Gradually, these independent wineries and European Union–funded projects, along with a wine-thirsty tourism sector and a strong desire to promote the indigenous varieties of Cyprus, began to turn the tide of quality for the country’s wine industry.
The Cypriot Wine Products Council bases its country’s wine appellation system on European Union law. There are seven Protected Designations of Origin (PDOs) and four Protected Geographical Indications (PGIs). The PGIs reflect the greater wine-producing districts of Cyprus: Lefkosia (Nicosia), Lemesos (Limassol), Larnaka (Larnaca), and Pafos (Paphos). For wines to list the PGI, 85% of the grapes used must come from the geographical indication. The vines must be at least four years old, and yields must not exceed anywhere from 55 to 70 hectoliters per hectare, depending on grape variety. Red wines must be at least 11% ABV and whites 10% ABV.
The seven PDOs are Commandaria, Krasochoria Lemesou, Krasochoria Lemesou-Afames, Krasochoria Lemesou-Laona, Laona-Akama, Vouni Panayia-Ampelitis, and Pitsilia. Each PDO features strict elevation requirements that range from 400 to 1,400 meters (1,300 to 4,600 feet). Vines must be at least five years old; yields cannot exceed 36 to 45 hectoliters per hectare, depending on variety; and alcohol levels must surpass 12% ABV for reds and 11% ABV for whites.
In these PDOs, with the exception of Commandaria, which is exclusively for sweet wines, dry white wines must contain at least 85% Xynisteri, with the rest composed of other permitted native white varieties. For Pitsilia and Krasochoria Lemesou, specific international varieties can also be included. Two major styles of dry red wines are allowed. The first requires at least 85% Maratheftiko or Ofthalmo, with the remainder made up of the permitted native and international varieties. For the second style, a minimum of 60% Mavro can be used, with the rest composed of the permitted red native and international varieties. In Laona-Akama, only the former style is allowed. If the minority percentage exceeds 15%, the identity of the grapes must appear on the label.
Other important regulations are in place governing the delimitation of each region, particularly for Commandaria. Commandaria wines must come from the 14 villages within that zone. Sugar levels of both Xynisteri and Mavro must be above a given threshold, and wines must spend at least two years in oak barrels.
One of the most visible improvements in Cypriot wine has been a reinterpretation of the role of native grape varieties, which constitute about 90% of the Cypriot vineyard. Yet making high-quality wine from obscure indigenous varieties, often traditionally grown as field blends, requires years of research and experience, which are still ongoing. A striking feature of Cypriot vineyards is that they are phylloxera free, and the vines are invariably grown on their own roots. Many of the native vines are old and gnarly—reminiscent more of scrubby old trees than centenarian bush vines.
While the predominant native black grape, called Mavro (“black” in Greek), and its white counterpart, Xynisteri, are still the mainstays of the industry, other native grapes and well-adapted international grapes are making a mark. Here is a very brief introduction to some of the main native varieties being vinified today.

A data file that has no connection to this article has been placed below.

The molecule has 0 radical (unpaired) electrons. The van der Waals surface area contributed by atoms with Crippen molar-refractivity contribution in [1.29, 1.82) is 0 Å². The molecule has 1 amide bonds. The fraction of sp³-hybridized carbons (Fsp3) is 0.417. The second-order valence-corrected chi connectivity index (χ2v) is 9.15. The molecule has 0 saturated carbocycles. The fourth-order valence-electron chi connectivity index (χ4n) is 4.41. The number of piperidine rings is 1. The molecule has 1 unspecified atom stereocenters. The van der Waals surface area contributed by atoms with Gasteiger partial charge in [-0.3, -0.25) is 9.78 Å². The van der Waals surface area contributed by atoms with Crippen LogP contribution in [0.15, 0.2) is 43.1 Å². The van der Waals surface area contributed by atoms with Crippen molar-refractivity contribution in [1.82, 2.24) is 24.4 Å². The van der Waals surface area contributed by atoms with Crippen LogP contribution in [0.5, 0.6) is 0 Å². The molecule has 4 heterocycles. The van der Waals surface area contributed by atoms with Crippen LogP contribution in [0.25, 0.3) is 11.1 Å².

There are a small number of Mavro clones, all of them quite large-berried, with limited pigmentation. Mavro can be prolific, produces a lot of sugar, and is drought and heat tolerant. Long the workhorse grape, and much derided for a lack of freshness and character in the markedly oxidized and dilute wines that were historically produced, Mavro is experiencing a renaissance. High-altitude old vine plantings are particularly promising. Mavro can make satisfying rosés, too. Though a significant amount of old vine Mavro was pulled, it is still the most widely planted black variety.
More structured than Mavro because of its thicker skins, Maratheftiko, also known as Vamvakada, yields wines with fine-grained tannins, bright acidity, and deep color. Maratheftiko has a tart black cherry character, an affinity for wood, and notable cellaring potential. It is an old, dioecious variety, with loose bunches and a propensity for shatter.
Yiannoudi, a high-quality grape that was until recently almost extinct, is making a comeback. It can flourish with used oak, producing wines with oxidative complexity, though it can also benefit from reductive handling, yielding fruity, raspberry-flavored wines. The best examples have well-tamed tannins, freshness, and ageability. Yiannoudi is dioecious and difficult to cultivate.
Seldom grown, Ofthalmo is another light-colored black grape with notable freshness and the ability to make attractively fragrant rosés. The grape struggles to ripen at higher altitudes, but it seems to have the potential to produce quaffable light red wines and rosés—and possibly wines showing even more complexity.
Lefkada, a black grape with deeply colored juice, is also worth noting, though it is not strictly Cypriot, as it hails from the Peloponnese and Lefkas in Greece’s Ionian Sea.
Xynisteri is the main white grape of Cyprus, with 27% of total plantings. Though it has modest acidity, Xynisteri can ripen at very high altitudes (the highest vineyards here top 1,500 meters, or 4,900 feet). It has several distinct clones and biotypes, is very drought tolerant, and, like most native vines in this harsh environment, performs well as a bush vine. It responds well to wood and even new oak, skin fermentation, and amphora maturation. When grown in areas where there is a large diurnal shift and yields are restricted, Xynisteri can produce characterful wines with marked extract and texture. The subject of ongoing experimentation, it is a grape to watch.